Suggested length: 2-3 class periods (45-55 minutes each)
Device accessibility: 1 device per 1-2 students
At a glance
In this lesson, students will be split into groups and asked to complete a partly developed Kialo discussion on the question, “should human doctors be replaced by automated ones?” The discussion explores how the increasing use of AI affects the efficiency, cost and quality of healthcare.
Each group will be given a clone of a partially developed Kialo discussion: either a “pro-automation” discussion or an “anti-automation” discussion. Students will spend one class period conducting research and a second class period developing their discussion clone so that it represents both sides of the question.
Student groups will be assessed on the quality of the claims they add to their debates.
In this lesson, students will:
- Practice research skills across different fields, inquiring both into medical practices and norms as well as the use and future of AI.
- Formulate arguments for or against the use of AI in medical contexts using reasons and evidence.
Students should have a basic understanding of how doctors diagnose their patients. First, they inquire about symptoms and then use their medical knowledge to analyze the data and give a diagnosis. They then recommend treatment accordingly.
- Make enough clones of the “pro-automation” and “anti-automation” discussions for every group (only 1 clone of either discussion per group).
- We recommend about 4-6 students per group.
- In the provided Kialo discussion, there is a default discussion task for students to add 3 claims. You can alter discussion task settings in your own clone and then use it as a template for any subsequent clones you wish to make.
- You can also edit the student instructions to reflect any changes.
- When inviting students to their clones of the discussion, give them Writer permissions.
- The fully developed Kialo discussion “Should Human Doctors be Replaced by Automated Ones?” The fully developed discussion is only for reference. Students will work with with either:
- A “pro-automation” version of the discussion, where all claims supporting the automation of doctors are present. Students will develop the discussion to also represent arguments against automation.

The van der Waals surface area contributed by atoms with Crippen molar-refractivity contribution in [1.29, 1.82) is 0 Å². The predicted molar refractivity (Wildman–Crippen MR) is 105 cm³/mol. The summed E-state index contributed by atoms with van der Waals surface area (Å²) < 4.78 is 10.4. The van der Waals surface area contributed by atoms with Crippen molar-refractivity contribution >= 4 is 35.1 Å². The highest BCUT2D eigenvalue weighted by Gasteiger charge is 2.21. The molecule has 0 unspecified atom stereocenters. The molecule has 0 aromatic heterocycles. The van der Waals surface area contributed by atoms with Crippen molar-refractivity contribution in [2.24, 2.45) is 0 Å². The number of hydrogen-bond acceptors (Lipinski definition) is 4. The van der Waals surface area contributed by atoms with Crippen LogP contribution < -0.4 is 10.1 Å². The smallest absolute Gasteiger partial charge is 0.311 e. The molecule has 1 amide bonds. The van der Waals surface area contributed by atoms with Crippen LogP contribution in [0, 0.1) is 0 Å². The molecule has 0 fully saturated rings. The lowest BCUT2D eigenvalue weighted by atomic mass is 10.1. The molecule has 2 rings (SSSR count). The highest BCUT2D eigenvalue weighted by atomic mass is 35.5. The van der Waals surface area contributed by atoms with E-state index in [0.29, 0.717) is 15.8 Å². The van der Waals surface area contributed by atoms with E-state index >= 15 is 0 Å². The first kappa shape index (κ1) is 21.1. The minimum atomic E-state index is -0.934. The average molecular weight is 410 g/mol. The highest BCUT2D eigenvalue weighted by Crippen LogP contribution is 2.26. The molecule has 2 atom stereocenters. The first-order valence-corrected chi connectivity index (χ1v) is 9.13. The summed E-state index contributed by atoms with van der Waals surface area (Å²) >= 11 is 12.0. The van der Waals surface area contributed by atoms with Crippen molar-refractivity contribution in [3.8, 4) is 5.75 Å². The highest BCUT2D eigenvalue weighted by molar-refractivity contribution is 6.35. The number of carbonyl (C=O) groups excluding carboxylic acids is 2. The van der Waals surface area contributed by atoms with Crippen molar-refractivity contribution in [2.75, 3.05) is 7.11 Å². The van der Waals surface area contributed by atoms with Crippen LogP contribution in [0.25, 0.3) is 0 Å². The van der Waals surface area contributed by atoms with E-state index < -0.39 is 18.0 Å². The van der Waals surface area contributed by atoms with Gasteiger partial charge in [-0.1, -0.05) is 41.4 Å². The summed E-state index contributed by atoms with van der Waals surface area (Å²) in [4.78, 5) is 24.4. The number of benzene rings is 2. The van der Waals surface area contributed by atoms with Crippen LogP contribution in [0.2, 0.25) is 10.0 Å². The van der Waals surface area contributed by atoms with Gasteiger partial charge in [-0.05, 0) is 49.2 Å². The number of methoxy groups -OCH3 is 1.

- An “anti-automation” version of the discussion, where all claims opposing the automation of doctors are present. Students will develop the discussion to also represent arguments supporting automation.
- Instructions for students (.docx / .pdf).
- Lesson plan for educators (.docx / .pdf).
- Suggested rubrics for grading a Kialo discussion for Ages 11-13 (.docx / .pdf).
- Suggested rubrics for grading a Kialo discussion for Ages 14+ (.docx / .pdf).
- Download all offline resources (.zip).
Suggested length: 2 class periods (45-55 minutes each)
– Opener (8-20 minutes)
– Part A: Exploring the Kialo discussion (focus of 1 class period)
– Part B: Developing the Kialo discussion (focus of 1 class period)
– Optional closer (5-10 minutes)
Student groups will be assessed on their contributions to the Kialo discussion. (see suggested rubric in provided materials)
– Make sure that each student group has their own clone of the discussion to develop.
Opener (8-20 minutes)
- Pose the following question to the whole class: “Would you prefer your medical treatment to be in the hands of a human doctor or an automated one?” Conduct a brief discussion of students’ answers.
- Tell students that, according to the International Federation of Robotics, the medical robots market is expected to be $12.6 billion globally by 2023. Split students into pairs and ask them to discuss why medical robots might be gaining such acceptance.
Optional extension (12 min.): Activate students’ knowledge by showing the TEDed video “Will AI mean we no longer need doctors?”.
- Inform students that they will be put in groups and assigned a partly developed Kialo discussion: either a “pro-automation” or an “anti-automation” discussion. Explain that students will develop their assigned discussion to represent both sides of the question.
Part A: Exploring Kialo Discussions (1 class period)
- Split the class into groups of 4-6 and assign each group either a “pro-automation” or an “anti-automation” discussion. If possible, there should be an equal number of “pro” and “anti” groups.
- Go over Part A of student instructions and direct student groups to explore their assigned discussion.
Part B: Developing Kialo Discussion (1 class period)
- Go over Part B of student instructions.
- Direct student groups to begin developing their assigned discussion clones. Give students approximately 25 minutes to add 3 new claims each or about 15 per group.
Tip: You can keep track of how many claims each student has added by pressing the ≡ button in the top-left of the discussion and looking at the “Tasks” tab.
Optional differentiation: You can require students to not only link sources in their claims, but to provide properly formatted academic citations in the Quote/Note box.
- Reconvene the whole class and go through each group’s new discussion.
Tip: New claims added by students will have a blue dot on their top-right corner. This can make it easier to identify students’ contributions.
Optional closer (5-10 minutes)
- Show students the fully developed Kialo discussion.
- Compare the full Kialo discussion with the arguments made by students. Were there any claims that all groups on one side missed? Were any claims especially persuasive for the students? Conduct a class discussion around these questions.